March 9, 2006 Richard Henderson, Jakub Jelinek and Diego Novillo of Red Hat Inc, and Dmitry Kurochkin have contributed an implementation of the OpenMP v2.5 parallel programming interface for C, C++ and Fortran.

February 14, 2006 Jakub Jelinek committed the front end support for OpenMP.

November 18, 2005 The branch is ready to be merged into mainline. All three front ends are functional and there should not be many corners of the standard left to implement. There are 5 main modules to merge into mainline: (1) runtime library, (2) code generation, (3) C front end, (4) C++ front end, and, (5) Fortran front end.

October 20, 2005 The runtime library is functionally complete. The syntax parsers for C, C++ and Fortran are complete, though there are still dusty corners with respect to semantic translation to be resolved. Adventurous users who don't mind the compiler crashing on every other source file are encouraged to begin filing bugs.

3. Requirements of OpenMP in gfortran (v2.0)

The foremost goal is correctness; programs compiled with OpenMP must operate as expected according to programming language and OpenMP standards.

For Operation with compiler like gfortran, it is expected to follow the requirements below.

  • OpenMP directives will act as comments (F95) or unimplemented pragmas (C/C++) unless the -fopenmp option is specified on the compiler command line.
  • When -fopenmp is used, the compiler will generate parallel code based on the OpenMP directives encountered.
  • By default, GOMP will use the threading model specified by the -enable-thread=xxx configuration option.
  • When -fopenmp=stubs is used, the compiler will generate OpenMP code that links with a minimal stub library.
  • The design will consider, but might not implement, link-time selection of a threading model, via an -fopenmp=model syntax.
  • By default, the compiler will define the option -fno-OpenMP.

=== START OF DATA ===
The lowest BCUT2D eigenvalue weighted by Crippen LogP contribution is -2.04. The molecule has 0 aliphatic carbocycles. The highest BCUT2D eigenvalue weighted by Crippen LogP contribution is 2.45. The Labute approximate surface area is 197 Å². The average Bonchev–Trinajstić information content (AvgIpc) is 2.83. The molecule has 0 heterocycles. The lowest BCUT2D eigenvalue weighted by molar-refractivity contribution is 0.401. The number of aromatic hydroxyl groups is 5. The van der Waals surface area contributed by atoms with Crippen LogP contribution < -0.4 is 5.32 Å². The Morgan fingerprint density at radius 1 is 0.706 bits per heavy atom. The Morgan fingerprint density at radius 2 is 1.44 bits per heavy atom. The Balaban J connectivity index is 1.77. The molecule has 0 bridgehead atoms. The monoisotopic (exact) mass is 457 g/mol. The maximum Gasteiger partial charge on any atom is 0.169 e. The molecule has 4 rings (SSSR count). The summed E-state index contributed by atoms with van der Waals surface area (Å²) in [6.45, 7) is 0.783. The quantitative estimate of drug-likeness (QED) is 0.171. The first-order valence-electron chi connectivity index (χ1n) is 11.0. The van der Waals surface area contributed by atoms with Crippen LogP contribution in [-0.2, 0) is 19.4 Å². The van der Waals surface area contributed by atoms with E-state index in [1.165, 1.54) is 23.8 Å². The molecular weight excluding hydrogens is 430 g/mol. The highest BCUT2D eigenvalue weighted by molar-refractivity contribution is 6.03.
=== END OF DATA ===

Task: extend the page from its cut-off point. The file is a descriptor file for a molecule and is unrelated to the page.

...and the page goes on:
• If -fopenmp is not specified, the compiler will generate a serial program that operates as if the OpenMP directives were non-existent.
  • Linking to the OpenMP support library will be automatic if -fopenmp is specified.
  • Array assignments and in WHERE is now run in parallel when OpenMP's WORKSHARE is used.
  • -fopenmp implies -frecursive, i.e., all local arrays will be allocated on the stack. When porting existing code to OpenMP, this may lead to surprising results, especially to segmentation faults if the stacksize is limited.

4. Future of OpenMP in gfortran

gfortran will probably support coarrays first using GCC's OpenMP infrastructure, i.e. coarrays will initially be implemented with threads and work only on shared-memory systems. [Later, distributed-memory support is likely to follow.] Some experts mention that coarrays replicating everything have certain limitations on memory-sharing computers.

5. Some common known issues

The compilers support OpenMP 32-bit and 64-bit operating system environment.

  • On Windows platform, OpenMP does not support THREADPRIVATE.
  • In some cases, the 'default(shared)' statement causes compilation errors, it is a good practice to replace with 'shared(a,b,c...)'.
  • -fopenmp implies -frecursive, i.e. all local arrays will be allocated on the stack. When porting existing code to OpenMP, this may lead to surprising results, especially to segmentation faults if the stack size is limited.
  • OpenMP support now uses self-contained objects provided by Newlib <sys/lock.h> and offers a significantly better performance compared to the POSIX configuration of libgomp. It is possible to configure thread pools for each scheduler instance via the environment variable GOMP_RTEMS_THREAD_POOLS.
  • Final and/or Mergeable Clauses are not supported.
  • On glibc-based systems, OpenMP enabled applications can not be statically linked due to limitations of the underlying pthreads-implementation.
  • The OpenMP keywords should start one space to the right of !$OMP.
  • If Windows application does not run, link with the option -mwindows.